These performances are re-issues of LPs dating from
1975 and 1980, and are part of a projected review of Zubin Mehta's Decca
recordings, entitled "Zubin Mehta - The Decca Years". This disc is an
Australian Universal issue and can be purchased via www.buywell.com.
Both items on this disc are well known as orchestral
showpieces, and so they are presented. The sound is of good 1970-80s
quality, and has been well re-mastered by the Universal engineers. I
have not heard the original LPs, but cannot imagine they were much different
in their day, and were considered approaching demonstration standard.
The coupling is a justly popular and sensible one, and the booklet,
for super-budget standards, is quite reasonable with some background
information on the works. The only problem here is that both works are
very well-known and much recorded
Sheherazade is given a very sumptuous, forward
sound which almost seems to be making the utmost effort to capture the
voluptuousness of the score; in fact in doing so, the ambience and natural
surround is lost, and I suspect the engineers have had some say in some
of the quieter passages by lessening the volume (particularly in the
closing of the Story of the Kalendar Prince. Certainly, I had to exercise
a bass cut to obtain a reasonable balance, and even then at times the
brass, and others the woodwind, were more prominent than one would have
expected. I found that the issues used for comparison (LPO/Haitink;
RPO/Beecham) gave a much better all round satisfaction with clear cut
solos and well recorded orchestral timbre. However at super-budget price,
one would not quibble too much, if it were not for the performance.
The LAPO with all respects, cannot really compete with the RPO, LPO,
BPO (Karajan) or Concertgebouw (Kondrashin) in this music, and when
Mehta, as he does, pulls the music around so much, some raggedness and
roughness in the playing emerges. Mehta takes speeds at the extremes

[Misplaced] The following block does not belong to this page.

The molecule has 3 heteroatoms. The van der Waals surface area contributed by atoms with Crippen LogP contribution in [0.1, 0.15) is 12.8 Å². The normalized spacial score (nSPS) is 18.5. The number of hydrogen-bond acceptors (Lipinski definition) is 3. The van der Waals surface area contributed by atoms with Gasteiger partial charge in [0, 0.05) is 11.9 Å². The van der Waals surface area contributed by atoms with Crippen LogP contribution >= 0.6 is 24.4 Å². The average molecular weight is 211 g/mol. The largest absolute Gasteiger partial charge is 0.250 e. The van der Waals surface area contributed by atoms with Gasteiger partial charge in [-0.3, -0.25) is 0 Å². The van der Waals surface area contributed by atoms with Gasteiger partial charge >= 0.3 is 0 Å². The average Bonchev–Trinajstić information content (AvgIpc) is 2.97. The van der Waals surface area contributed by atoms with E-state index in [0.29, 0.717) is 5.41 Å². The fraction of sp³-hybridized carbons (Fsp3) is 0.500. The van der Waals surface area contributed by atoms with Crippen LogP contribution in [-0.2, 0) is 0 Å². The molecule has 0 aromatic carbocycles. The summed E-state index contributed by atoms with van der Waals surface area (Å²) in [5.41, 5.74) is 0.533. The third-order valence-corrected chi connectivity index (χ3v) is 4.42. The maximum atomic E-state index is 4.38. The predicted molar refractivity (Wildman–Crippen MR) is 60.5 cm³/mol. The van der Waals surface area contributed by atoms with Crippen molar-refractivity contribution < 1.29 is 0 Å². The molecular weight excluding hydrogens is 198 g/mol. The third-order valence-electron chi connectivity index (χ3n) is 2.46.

of those indicated and in comparison with other interpreters is very
wayward. To give but two instances, in the Young Prince and the Young
Princess Mehta takes 12:04 minutes, compared with Beecham at 10:43 (the
next slowest) and Kondrashin at 9:36 (the fastest). Mehta's performance
drags dreadfully, Beecham's is beautifully romantic. In the final movement,
The Festival at Baghdad, Mehta takes 12:02 minutes, in comparison to
Karajan's 12:57, and as a result sounds rushed and untidy. Sydney Harth
(presumably the leader of the LAPO) does his best, but is never given
enough time to settle into the seductiveness which should be typical
of the story-teller. There are some lush moments, particularly with
the 'cellos at the opening of the third movement, but these are lingered
upon in such a way as to make them over-sugared.
In the Capriccio Espagnol, the Israel Philharmonic
are a notch or two above the LAPO in technique, and the Decca team have
given them a much more natural balance and sound. From thereon, I am
afraid the previous doubts about the performance and timings re-surface.
The marvellous horn quartet in the second section is positively painful,
it is so slow, and the finale is so fast you can almost hear the orchestra
panting at the end. Despite this belated catch-up, Mehta takes 16:07
minutes, whereas Maazel with the BPO takes only 13:28, but never sounds
in the slightest rushed, and his performance simply sizzles with energy,
something Mehta does not exhibit at all.
In conclusion, a disappointment, and even at super-budget
price, I would not contemplate a purchase. Beecham is now at mid-price,
and Karajan with Sheherazade and Maazel with Capriccio Espagnol are
available with a lot of other excellent Rimsky-Korsakov music on an
admirable double-disc Panorama issue. Kondrashin has rather dated sound
now, but again is available at mid-price, but Haitink, alas, is no longer
issued - may we hope for this omission to be rectified ere long?